Mauritius: From Conquests to Naval Battles, Piracy and a Long-Awaited Independence
Volcanic activity in the Indian Ocean gave rise to the island we know today as Mauritius. Undetected for millennia, like a tiny green emerald dropped in the azure blue Indian Ocean, it lay virginally untouched, allowing the vegetation to grow lush due to the rich volcanic deposits and the natural fauna, including the Dodo, to run free. Once discovered, it was coveted by nations, naval battles littered its shores with wrecks, protected by pirates and finally gained independence.
First discoveries: Dinarobin - Ilha do Cerne
We have no evidence as yet of earlier inhabitants, but according to history, the first to record their discovery of the island were the Arabs in 975 AD. They called the island Dinarobin, meaning silver island. The Arab presence was brief and left no trace. For centuries the island did not attract much attention, until 1505 AD when Portuguese Captain Domingo Fernandez planted his feet on the shore and dubbed the island Ilha do Cerne meaning Island of the Swan. The natural habitat of the island was disturbed by the Portuguese who stocked the island with livestock, such as goats, pigs and oxen, but the Portuguese did not settle here.
Image from page 28 of "The dodo and its kindred; or, The history, affinities, and osteology of the dodo, solitaire, and other extinct birds of the islands Mauritius, Rodriguez and Bourbon" (1848) ( Public Domain )
The Dutch occupation: Prince Maurice
In 1598 the Dutch Admiral Van Warwyck disembarked and named it Prince Maurice after Prince Maurits of Nassau. Dutch ships regularly docked to replenish stocks, but it was only in 1638 that the island was officially colonized by the Dutch. The mighty Dutch East India Company recognised Mauritius as a conveniently located refreshment station from where they could protect their trade routes. Ex-slave Adriaan van der Stel became the Governor in 1639. Colonization boosted the population with slaves and laborers. Foreign animals, like lava deer, were introduced and sugar cane was planted. Besides being challenged by natural calamities such as cyclones and droughts, the lives of the Colonists were goaded by runaway slaves and pirates, which led them to abandon the island twenty years later in 1658. However, 6 years later, they returned due to the island’s favorable location on the sea route to the East Indies.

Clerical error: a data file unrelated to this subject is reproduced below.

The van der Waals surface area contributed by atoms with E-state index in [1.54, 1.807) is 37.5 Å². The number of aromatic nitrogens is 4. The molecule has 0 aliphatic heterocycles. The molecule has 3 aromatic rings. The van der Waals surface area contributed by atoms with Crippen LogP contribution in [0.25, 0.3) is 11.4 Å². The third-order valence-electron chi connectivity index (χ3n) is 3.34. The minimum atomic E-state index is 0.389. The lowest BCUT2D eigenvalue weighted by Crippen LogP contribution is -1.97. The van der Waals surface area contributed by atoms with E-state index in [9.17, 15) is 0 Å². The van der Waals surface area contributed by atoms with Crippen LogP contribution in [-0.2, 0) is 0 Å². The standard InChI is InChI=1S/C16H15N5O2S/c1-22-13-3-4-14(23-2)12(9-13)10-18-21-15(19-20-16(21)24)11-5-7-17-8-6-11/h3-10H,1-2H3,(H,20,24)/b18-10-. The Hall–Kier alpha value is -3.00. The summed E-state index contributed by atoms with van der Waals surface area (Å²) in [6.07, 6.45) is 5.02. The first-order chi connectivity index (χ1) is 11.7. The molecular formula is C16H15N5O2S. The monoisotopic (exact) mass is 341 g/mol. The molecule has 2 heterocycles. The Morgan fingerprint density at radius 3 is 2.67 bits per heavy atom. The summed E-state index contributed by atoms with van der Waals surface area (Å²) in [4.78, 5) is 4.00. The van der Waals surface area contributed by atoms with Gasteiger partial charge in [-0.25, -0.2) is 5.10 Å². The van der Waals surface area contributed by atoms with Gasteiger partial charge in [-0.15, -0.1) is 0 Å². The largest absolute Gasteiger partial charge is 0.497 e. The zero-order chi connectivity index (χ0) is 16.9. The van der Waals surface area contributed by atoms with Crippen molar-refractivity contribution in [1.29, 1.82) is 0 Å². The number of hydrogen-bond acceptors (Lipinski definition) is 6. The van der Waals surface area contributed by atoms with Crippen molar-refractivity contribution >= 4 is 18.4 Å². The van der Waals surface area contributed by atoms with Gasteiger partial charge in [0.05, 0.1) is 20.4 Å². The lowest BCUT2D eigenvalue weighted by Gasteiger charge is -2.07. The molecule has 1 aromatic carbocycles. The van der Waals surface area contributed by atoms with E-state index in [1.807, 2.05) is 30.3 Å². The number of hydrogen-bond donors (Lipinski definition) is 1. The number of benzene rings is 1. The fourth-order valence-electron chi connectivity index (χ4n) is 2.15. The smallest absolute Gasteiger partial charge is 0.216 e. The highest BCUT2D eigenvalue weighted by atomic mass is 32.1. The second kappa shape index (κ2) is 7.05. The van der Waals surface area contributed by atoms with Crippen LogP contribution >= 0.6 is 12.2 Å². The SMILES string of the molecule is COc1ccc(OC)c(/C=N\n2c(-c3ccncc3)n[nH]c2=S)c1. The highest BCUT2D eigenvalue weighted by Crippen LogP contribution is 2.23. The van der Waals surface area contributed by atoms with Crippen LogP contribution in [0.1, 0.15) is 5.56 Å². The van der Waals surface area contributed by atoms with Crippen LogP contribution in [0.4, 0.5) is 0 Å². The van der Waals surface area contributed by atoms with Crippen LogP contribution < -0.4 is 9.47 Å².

Postcard illustration of the Dutch settlers in Mauritius (Public Domain)
The Dutch settled mainly in Grand Port (south-east) where they erected a simple fort of wood and palm leaves, resembling a wooden shed. Cyclones destroyed the structure and it was replaced by a stone structure, called Fort Frederik Hendrik. Disaster struck in 1694 when the Fort was set alight by rebellious slaves. For almost 50 years, the Dutch occupied the island, when they finally evacuated in 1710, this time burning down the Fort themselves.
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The oldest structure in Mauritius, the remains of the Dutch Fort walls. (Author provided)
The French colonization: Ile de France
Five years later in 1715, the French arrived and renamed it Ile de France. In 1721 they occupied the island and they built a settlement on the ruins of the Dutch Fort. The French built La Loge , the government building, which housed the governor’s home, soldiers’ barracks and the kitchen.
La Loge housed the Governor and the soldiers’ barracks. (Author provided)
Slaves cut the basalt stones for the fortified walls.
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The fortified walls of La Loge. (Author provided)
Below La Loge , on the waterfront, the French erected a bancassal or storehouse, a wooden building resting on a stone foundation. At low tide the jetty is still visible. The site of the fort was augmented by a bakery, a prison and a forge, located across the stream to the east. These structures were probably removed a short distance from the Fort as a precaution against fire.
At low tide the old jetty can be seen in the sea.
In 1735 Bertrand Francois Mahe de Labourdonnais was appointed Governor who favored Port Louis on the west coast. Under the command of De Labourdonnais, wheat and cotton were cultivated besides the sugar cane and he developed a network of roads. The population of Mauritius expanded to sixty thousand and the island flourished. De Labourdonnais died in 1753 in France. In 1753 and 1780 La Loge was revived under threat of a British invasion.